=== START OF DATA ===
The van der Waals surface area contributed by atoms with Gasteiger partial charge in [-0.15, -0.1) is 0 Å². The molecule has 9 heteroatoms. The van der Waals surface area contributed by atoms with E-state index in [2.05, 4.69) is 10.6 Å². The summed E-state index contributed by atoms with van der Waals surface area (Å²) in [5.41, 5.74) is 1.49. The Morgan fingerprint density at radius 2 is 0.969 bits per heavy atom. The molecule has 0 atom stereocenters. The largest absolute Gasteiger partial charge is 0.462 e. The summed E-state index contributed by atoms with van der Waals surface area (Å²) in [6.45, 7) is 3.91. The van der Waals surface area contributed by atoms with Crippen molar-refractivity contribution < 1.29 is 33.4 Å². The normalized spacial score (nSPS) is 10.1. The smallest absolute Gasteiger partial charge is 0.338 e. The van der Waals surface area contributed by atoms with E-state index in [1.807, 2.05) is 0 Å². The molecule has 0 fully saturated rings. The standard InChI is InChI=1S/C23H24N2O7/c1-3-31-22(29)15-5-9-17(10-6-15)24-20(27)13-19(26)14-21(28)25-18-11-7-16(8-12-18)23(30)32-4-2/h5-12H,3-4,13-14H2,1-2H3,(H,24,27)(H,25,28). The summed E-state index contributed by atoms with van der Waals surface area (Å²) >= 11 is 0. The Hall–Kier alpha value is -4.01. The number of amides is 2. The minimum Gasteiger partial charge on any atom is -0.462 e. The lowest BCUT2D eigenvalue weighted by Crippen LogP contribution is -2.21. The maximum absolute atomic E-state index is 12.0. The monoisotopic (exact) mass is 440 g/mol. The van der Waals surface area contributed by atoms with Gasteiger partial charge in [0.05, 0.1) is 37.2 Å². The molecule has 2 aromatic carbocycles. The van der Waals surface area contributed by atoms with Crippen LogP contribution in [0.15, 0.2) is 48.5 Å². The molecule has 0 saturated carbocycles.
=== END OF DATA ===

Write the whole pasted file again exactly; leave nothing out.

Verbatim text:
The van der Waals surface area contributed by atoms with Gasteiger partial charge in [-0.15, -0.1) is 0 Å². The molecule has 9 heteroatoms. The van der Waals surface area contributed by atoms with E-state index in [2.05, 4.69) is 10.6 Å². The summed E-state index contributed by atoms with van der Waals surface area (Å²) in [5.41, 5.74) is 1.49. The Morgan fingerprint density at radius 2 is 0.969 bits per heavy atom. The molecule has 0 atom stereocenters. The largest absolute Gasteiger partial charge is 0.462 e. The summed E-state index contributed by atoms with van der Waals surface area (Å²) in [6.45, 7) is 3.91. The van der Waals surface area contributed by atoms with Crippen molar-refractivity contribution < 1.29 is 33.4 Å². The normalized spacial score (nSPS) is 10.1. The smallest absolute Gasteiger partial charge is 0.338 e. The van der Waals surface area contributed by atoms with E-state index in [1.807, 2.05) is 0 Å². The molecule has 0 fully saturated rings. The standard InChI is InChI=1S/C23H24N2O7/c1-3-31-22(29)15-5-9-17(10-6-15)24-20(27)13-19(26)14-21(28)25-18-11-7-16(8-12-18)23(30)32-4-2/h5-12H,3-4,13-14H2,1-2H3,(H,24,27)(H,25,28). The summed E-state index contributed by atoms with van der Waals surface area (Å²) >= 11 is 0. The Hall–Kier alpha value is -4.01. The number of amides is 2. The minimum Gasteiger partial charge on any atom is -0.462 e. The lowest BCUT2D eigenvalue weighted by Crippen LogP contribution is -2.21. The maximum absolute atomic E-state index is 12.0. The monoisotopic (exact) mass is 440 g/mol. The van der Waals surface area contributed by atoms with Gasteiger partial charge in [0.05, 0.1) is 37.2 Å². The molecule has 2 aromatic carbocycles. The van der Waals surface area contributed by atoms with Crippen LogP contribution in [0.15, 0.2) is 48.5 Å². The molecule has 0 saturated carbocycles.